« Last Edit: 04/03/2012 07:40:34 by RD »
 

Offline RajNSF

  • Jr. Member
  • **
  • Posts: 12
    • View Profile
Ah yah that's why I put this --->  xx(
 

Offline Lmnre

  • Sr. Member
  • ****
  • Posts: 178
    • View Profile
I think you have found an excellent experiment.

Whatever substances you choose, you might want to try more than one experiment with the kids.

For example, Experiment #1 begins with only 1 kid in the class of 20 originally "infected". Experiment #2 begins with 3 kids "originally infected". Etc. So, this shows probability of infection as a function of original percentage infected.

Or, begin with X kids "infected". Experiment #1 has them "shake hands" with 2 other kids. Experiment #2 with 5 other kids. Etc. This can simulate both the flu and STDs. This shows probability of infection based on number of encounters.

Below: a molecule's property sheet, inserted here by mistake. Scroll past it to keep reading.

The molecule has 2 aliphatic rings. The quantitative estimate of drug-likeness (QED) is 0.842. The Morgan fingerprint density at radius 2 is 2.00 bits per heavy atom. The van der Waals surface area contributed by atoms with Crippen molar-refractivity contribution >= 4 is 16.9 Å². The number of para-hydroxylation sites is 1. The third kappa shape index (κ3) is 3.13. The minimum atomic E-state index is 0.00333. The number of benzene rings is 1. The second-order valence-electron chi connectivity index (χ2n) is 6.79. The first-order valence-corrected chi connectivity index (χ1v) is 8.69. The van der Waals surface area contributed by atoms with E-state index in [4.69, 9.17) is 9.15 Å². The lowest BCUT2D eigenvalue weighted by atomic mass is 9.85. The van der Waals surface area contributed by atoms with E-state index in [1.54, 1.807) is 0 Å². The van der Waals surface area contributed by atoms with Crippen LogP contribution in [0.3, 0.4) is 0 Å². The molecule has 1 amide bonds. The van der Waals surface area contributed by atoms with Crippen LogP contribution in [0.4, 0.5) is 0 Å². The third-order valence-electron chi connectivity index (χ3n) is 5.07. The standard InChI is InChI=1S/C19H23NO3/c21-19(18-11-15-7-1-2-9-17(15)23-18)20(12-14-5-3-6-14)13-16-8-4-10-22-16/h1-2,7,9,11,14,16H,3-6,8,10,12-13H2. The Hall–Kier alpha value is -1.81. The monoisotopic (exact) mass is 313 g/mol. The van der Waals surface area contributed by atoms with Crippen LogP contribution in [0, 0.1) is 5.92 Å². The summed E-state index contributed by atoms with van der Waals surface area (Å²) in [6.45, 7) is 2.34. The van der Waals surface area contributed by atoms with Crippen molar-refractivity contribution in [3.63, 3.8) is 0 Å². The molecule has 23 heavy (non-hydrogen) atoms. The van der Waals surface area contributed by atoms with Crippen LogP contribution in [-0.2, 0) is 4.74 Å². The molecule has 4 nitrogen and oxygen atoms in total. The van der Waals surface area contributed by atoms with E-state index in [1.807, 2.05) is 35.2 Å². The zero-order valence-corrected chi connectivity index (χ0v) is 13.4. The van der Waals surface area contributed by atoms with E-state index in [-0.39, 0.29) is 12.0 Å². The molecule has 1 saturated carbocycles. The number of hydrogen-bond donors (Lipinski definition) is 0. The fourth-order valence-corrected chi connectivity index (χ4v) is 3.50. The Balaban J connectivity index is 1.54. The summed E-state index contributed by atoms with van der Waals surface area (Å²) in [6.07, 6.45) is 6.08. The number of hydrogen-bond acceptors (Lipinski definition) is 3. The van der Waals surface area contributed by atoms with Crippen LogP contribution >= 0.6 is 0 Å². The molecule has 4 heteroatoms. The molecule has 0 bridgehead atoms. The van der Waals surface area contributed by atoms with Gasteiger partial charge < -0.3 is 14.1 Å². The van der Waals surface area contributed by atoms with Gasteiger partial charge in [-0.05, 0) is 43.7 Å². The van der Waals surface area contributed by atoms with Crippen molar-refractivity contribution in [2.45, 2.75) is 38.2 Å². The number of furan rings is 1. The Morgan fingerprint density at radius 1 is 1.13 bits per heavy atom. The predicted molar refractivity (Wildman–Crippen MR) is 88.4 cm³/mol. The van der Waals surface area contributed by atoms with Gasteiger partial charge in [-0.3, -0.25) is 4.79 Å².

Offline RD

  • Neilep Level Member
  • ******
  • Posts: 8128
  • Thanked: 53 times
    • View Profile
I think you have found an excellent experiment.

The demonstration is not pedagogically sound : the chemicals do not multiply like micro-organisms, the chemical concentration becomes increasingly dilute with each transmission. Kiddies could get the wrong idea that that is also true of infection.

IMO a demo which could have health and safety risks, and which does not properly illustrate the concept its a non-starter.
 

Offline Lmnre

  • Sr. Member
  • ****
  • Posts: 178
    • View Profile
All we're looking for is a substance in a liquid that is undetectable to the unaided eye/nose, but produces a quick and dramatic indication by other means.

Perhaps a version of the Iodine Clock Reaction would work. If the dangerous components could somehow be introduced only at the end during the "testing phase".

Here's an experiment with over-the-counter components. Perhaps the kids could play with cups of water with Vitamin C in them. The "non-infected" cups would contain water, perhaps disguised with a little food coloring (or maybe all cups need a little food coloring) to make all of them uniform in color.
« Last Edit: 10/03/2012 21:01:04 by Lmnre »
 

The Naked Scientists Forum


 

SMF 2.0.10 | SMF © 2015, Simple Machines
SMFAds for Free Forums